Scottish Charity Number: SCO36069

5th January 2011

Susannah Morcowitz: Initial report

Home | Footprinter Reports | Susannah Morcowitz: Initial report

In just a couple of days I will be flying direct into Southern India. I will be spending the year in Bangalore volunteering with the Association of People with Disabilities (APD). The APD works with children, young people and adults with a range of different needs. They run a huge variety of projects and have developed several programmes for various disabilities categorised intotherapeutic services, training and employment and education and advocacy (see if you would like to know more about the range of projects that they run).

The name Bangalore means Town of the Boiled Beans, named after a long-lost king who was served boiled beans by an old village woman. The king was very grateful and named the small area Benda Kaluru which literally means Town of Boiled Beans. But it is not because I love beans that I am going to Bangalore!

Almost everyone with whom I have spoken has asked me; Why are you going to India? Why dont you spend the year in America or Australia, why do you have to go there? Living abroad has always appealed to me. I wanted the opportunity to embed myself within a vibrant and extremely interesting culture, one where I would have the opportunity to learn a great deal about a culture and society that is very different to the one in which I grew up in. By spending a year in Bangalore India, with hopefully the opportunity to travel further afield, I hope to have that opportunity.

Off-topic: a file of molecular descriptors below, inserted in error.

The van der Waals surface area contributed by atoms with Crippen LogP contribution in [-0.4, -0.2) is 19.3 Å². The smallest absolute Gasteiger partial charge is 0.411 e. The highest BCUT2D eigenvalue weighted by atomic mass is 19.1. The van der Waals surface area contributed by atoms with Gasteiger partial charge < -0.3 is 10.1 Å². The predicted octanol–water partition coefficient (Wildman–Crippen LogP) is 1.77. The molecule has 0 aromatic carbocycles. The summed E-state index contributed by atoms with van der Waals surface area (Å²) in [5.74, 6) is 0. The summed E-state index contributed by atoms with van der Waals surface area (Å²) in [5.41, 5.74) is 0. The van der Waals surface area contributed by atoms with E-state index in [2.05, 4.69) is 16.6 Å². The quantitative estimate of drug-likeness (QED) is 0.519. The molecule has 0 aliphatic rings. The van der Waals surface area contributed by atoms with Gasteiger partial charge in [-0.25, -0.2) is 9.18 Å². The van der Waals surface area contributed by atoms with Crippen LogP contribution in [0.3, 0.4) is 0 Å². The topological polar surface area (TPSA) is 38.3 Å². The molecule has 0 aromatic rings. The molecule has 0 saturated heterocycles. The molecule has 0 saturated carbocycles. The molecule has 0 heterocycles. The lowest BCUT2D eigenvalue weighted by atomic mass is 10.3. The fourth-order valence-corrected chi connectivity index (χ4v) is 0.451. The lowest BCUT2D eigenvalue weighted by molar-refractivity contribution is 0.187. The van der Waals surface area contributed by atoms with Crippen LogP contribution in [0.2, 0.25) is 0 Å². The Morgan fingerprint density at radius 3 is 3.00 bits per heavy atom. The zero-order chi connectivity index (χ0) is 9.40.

After five years of working and volunteering with people with disabilities in the UK, disability rights and inclusive development issues have become very important to me. The World Bank estimates that 20% of the worlds poorest people are disabled and the links between poverty and disability are well known. Whilst some of the statistical information about disability and poverty is not always accurate, it is essential that in order to achieve the Millennium Development Goals (there are 10 goals, including the eradication of extreme poverty and hunger, improving education and access and improving maternal health care. These were adopted by the UN general assembly in 2000 to be achieved by 2015) and reduce poverty worldwide, development must be inclusive of people with disabilities.

The opportunity to volunteer with the APD will expose me to both the problems faced by people with disabilities in a developing world, but also, what one can learn from cross cultural comparisons of how people with disabilities have successfully (or unsuccessfully) been integrated into society.

Whilst I will attempt to remain realistic about what I will be able to achieve in my year abroad, I shall always keep in my mind the words of the American Anthropologist Margaret Mead: Never doubt that a small group of thoughtful, committed citizens can change the world; indeed, it’s the only thing that ever has.

© Hazel's Footprints Trust 2024 | Scottish Charity Number: SCO36069
Web design by Creatomatic
This site uses cookies.
ConfigureHide Options
Read our privacy policy

This site uses cookies for marketing, personalisation, and analysis purposes. You can opt out of this at any time or view our full privacy policy for more information.